with my command in support of the two 12-pounder howitzers which I had obtained from General Polk some 300 yards in the rear and had brought up to that position.
The fragmentary forces of both armies had concentrated at this time around Shiloh Church, and, worn-out as were out troops, the field was here successfully contested for two hours, when, as if by mutual consent, both sides desisted from the struggle.
Shortly before the close of the combat, having heard from one of my aides that some troops were in line a few hundred yards in rear, I left Colonel Hunt, Fifth Kentucky, in command, and galloped back to urge them to come up, intending with such a re-enforcement to charge the enemy with the bayonet, but I failed to secure their assistance.
Returning, I found that in my absence Colonel Hunt, with his usual gallantry, had ventured upon a charge, but found the enemy too strong for him, when he retired to the west side of Shiloh Church, where the command remained long after all other troops had been withdrawn, except a small force with Colonel Tappan, of Arkansas.
In the conflicts of this day Lieutenant Colonel Robert A. Johnston, after exemplary conduct, was wounded, Captain William Mitchell was killed, and Captain George A. King and Lieutenants Gillum, Harding, and Schaub were wounded; all of the Fifth Kentucky.
In the Sixth Kentucky, Lieutenant-Colonel Cofer, a cool, brave, and efficient officer, was wounded; Captain W. W. Bagby and Lieutenant M. E. Aull were mortally wounded; Captains D. E. McKendree and John G. Hudson were likewise wounded, as were also Lieutenants L. M. Tucker and Charles Dawson, the last named of whom was taken prisoner.
The Thirty-first [Fifty-second?] Alabama Regiment behaved with praiseworthy gallantry, for the losses of which in this day's conflict reference is made to the regimental report. And here, though out of place, I will mention that of the Fifth Regiment 4 color-corporals were killed and 3 color-corporals and the color-sergeant were wounded.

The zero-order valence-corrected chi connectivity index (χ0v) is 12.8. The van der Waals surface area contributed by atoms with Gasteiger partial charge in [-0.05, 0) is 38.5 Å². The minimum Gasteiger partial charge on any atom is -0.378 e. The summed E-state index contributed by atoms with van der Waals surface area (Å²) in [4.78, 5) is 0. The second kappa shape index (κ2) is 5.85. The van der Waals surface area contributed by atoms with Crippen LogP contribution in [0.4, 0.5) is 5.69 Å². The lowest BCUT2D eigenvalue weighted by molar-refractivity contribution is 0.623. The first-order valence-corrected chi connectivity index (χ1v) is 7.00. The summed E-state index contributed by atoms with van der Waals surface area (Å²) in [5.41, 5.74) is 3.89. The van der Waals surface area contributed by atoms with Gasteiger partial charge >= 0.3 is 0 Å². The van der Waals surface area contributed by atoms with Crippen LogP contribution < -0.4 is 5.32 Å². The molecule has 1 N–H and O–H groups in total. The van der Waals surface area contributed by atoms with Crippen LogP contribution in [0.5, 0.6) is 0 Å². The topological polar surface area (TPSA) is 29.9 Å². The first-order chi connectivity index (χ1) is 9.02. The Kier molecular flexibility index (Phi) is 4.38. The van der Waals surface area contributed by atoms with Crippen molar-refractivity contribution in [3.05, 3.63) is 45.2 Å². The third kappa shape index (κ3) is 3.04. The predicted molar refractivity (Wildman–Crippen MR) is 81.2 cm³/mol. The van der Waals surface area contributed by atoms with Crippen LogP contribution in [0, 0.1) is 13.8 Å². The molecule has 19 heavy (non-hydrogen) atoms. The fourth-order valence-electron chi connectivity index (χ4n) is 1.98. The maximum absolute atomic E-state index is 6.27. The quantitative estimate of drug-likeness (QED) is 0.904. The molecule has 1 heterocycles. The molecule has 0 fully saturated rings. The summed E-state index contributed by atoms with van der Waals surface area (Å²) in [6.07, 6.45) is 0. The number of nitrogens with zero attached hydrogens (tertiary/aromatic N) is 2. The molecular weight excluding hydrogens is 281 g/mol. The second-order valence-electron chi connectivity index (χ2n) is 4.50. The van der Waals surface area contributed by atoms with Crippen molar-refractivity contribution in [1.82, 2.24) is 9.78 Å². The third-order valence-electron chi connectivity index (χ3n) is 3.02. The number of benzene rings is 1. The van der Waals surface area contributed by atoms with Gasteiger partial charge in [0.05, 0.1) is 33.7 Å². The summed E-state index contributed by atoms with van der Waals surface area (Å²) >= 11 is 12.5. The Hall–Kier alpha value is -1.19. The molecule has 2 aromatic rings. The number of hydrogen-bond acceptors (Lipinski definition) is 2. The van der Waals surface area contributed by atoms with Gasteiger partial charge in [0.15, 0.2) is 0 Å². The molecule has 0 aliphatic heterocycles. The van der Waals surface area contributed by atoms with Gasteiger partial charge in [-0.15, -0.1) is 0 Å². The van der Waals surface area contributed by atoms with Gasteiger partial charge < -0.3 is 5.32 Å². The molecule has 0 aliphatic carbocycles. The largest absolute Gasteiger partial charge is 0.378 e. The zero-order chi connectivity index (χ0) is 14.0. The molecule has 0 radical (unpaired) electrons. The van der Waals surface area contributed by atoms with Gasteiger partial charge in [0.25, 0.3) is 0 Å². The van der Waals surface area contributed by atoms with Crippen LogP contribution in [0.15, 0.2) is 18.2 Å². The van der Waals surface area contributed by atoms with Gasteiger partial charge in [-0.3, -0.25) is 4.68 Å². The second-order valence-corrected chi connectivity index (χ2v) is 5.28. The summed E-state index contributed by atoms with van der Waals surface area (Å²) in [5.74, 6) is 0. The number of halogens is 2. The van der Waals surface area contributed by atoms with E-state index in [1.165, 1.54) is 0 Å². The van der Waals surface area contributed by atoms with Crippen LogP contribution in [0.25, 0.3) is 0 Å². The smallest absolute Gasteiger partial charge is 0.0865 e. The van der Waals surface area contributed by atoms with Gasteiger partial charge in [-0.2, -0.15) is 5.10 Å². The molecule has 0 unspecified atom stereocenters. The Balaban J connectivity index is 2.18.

Late in the evening, my command being reunited, we rejoined General Breckinridge, with Statham's brigade, and halted at the junction of two roads, both apparently leading from Pittsburg Landing, and about 1 1/2 miles west of Shiloh Church, in the direction of Corinth. With this force and some cavalry General Breckinridge undertook to check any pursuit of our retiring army and cover the retreat. This was a hard duty, exposed as the command had been and wasted as they were by the loss of more than half their numbers; but the general was equal to the great undertaking, and his officers and men shared his devotion to duty.
Here we bivouacked in the mud and were exposed to the rain, which fell during the night. General Breckinridge had in some way provided fell during the night. General Breckinridge had in some way provided subsistence for the command sufficient for the night and morning. the enemy did not appear that night, and the next morning we slowly moved off 3 miles to Mickey's house, taking with us the wounded whom we found in abandoned wagons and in the houses on the road-side, as well as some captured property, which had been abandoned by other Confederate troops. Arrived at Mickey's house (where was a large hospital with 400 or 500 wounded men, a part of whom were Federal prisoners), we remained there three days, laboriously engaged in removing the wounded, burying the dead, and sending forward captured property. All having been accomplished, upon receiving orders from General Bearegard, General Breckinridge, with his command, moved into Corinth, arriving there on Friday. While at Mickey's house we had been advantageously posted to avoid surprise and repel attack.